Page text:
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The owner of a Canadian processing plant who had been exporting pork products to the US for nearly a decade, was taken aback when, for the first time, he received letters from three different state tax departments inquiring about the company’s business activities in those states.
While many Canadian enterprises selling into the US concern themselves with federal tax requirements, it’s the 50 states that are particularly hungry for tax revenue these days. Increasingly, state tax authorities are sharing information with one another and with US Customs and Border Protection and the Internal Revenue Service (IRS) to identify potential sources of revenue. They are also increasing the number of audits and fines. Consequently, more Canadian companies are receiving letters, questionnaires, reassessments – and penalties – from US tax authorities.
Given that every state has different tax regulations that frequently change, you need to carefully assess filing and payment obligations when conducting or planning any kind of business across the border.
Fortunately, the pork processor had no additional tax obligations, but other Canadian manufacturers and exporters have not fared as well. Some have been subject to $10,000 fines annually for non-disclosure of each source of income and some have even had liens filed against their assets by US tax authorities.
First, some background. Canadian companies that conduct active business in the US are required to report and possibly pay federal tax based on income earned from this business. They’re frequently subject to state taxes too, and possibly local taxes.
Many owners mistakenly believe their companies aren’t subject to tax on US income unless it is earned through a permanent establishment in the country, such as an office or factory. However, as far as the IRS is concerned, if a business owner, executive or other employee travels to the US and authorizes contracts while there, the company has earned income through a permanent establishment in the US.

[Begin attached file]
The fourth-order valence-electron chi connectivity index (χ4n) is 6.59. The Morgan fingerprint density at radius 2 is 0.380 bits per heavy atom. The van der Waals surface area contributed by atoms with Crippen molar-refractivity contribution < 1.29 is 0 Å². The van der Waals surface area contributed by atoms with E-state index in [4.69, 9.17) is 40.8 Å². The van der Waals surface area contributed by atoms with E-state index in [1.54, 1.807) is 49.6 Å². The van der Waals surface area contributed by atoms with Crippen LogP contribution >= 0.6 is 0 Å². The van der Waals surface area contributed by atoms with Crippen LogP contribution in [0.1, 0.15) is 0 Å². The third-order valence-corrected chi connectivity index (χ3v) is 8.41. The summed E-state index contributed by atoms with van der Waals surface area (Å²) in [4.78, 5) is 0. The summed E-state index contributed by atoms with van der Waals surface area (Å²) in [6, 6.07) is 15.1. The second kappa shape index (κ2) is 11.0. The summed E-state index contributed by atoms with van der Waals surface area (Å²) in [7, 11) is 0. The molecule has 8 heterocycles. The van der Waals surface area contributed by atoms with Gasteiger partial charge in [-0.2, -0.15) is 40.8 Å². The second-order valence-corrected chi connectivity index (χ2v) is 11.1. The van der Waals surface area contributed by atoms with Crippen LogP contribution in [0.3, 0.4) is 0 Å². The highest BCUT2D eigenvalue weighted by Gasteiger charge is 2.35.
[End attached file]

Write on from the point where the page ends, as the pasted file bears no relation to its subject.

Moreover, the concept of a permanent establishment is only relevant for US federal income tax purposes. Canadian companies are often liable for US state taxes at a lower threshold - when the company has “nexus” (connection) with a state. Since nexus is not well defined and the threshold varies from one state to another, more Canadian enterprises tend to be subject to state taxes than federal taxes. In fact, the level of activity that could effectively connect income with an American trade or business can be quite low, including:
In some states, nexus may even be established when a Canadian company delivers goods with its own vehicles. Indeed, some state tax authorities have been known to seize delivery vehicles for nonpayment of taxes.
The states are not bound by the Canada-US Tax Treaty, which prevents double taxation on the same income. To claim the treaty exemption, a Canadian company with active trade in the US - even if it owes no taxes - must file a disclosure: IRS form 1120-F, US Income Tax Return of a Foreign Corporation.
If US tax authorities later determine that income was earned though a US permanent establishment and the form wasn’t filed, the company would lose valuable rights. For starters, it would be taxed on its gross income and no deductions would be allowed, plus the IRS could impose other hefty penalties.
Best not to risk it – especially with increasingly vigilant US tax authorities seeking new revenue. When your company has or plans active business in the US, here’s how you can reduce US taxes payable and the risk of penalties.
Keep in mind that the US – including each of its 50 states – is in a taxing state of mind. The onus is on Canadian companies venturing across the border to prepare the appropriate business and tax strategies. After all, you’re going there to make money, not to give it away.
Michael Shumate is the leader of the GTA region US corporate tax practice of MNP LLP and Glenn Fraser is the leader of the GTA region Food & Ag Processing team.
This article was featured in the March 2012 issue of Plant Magazine.
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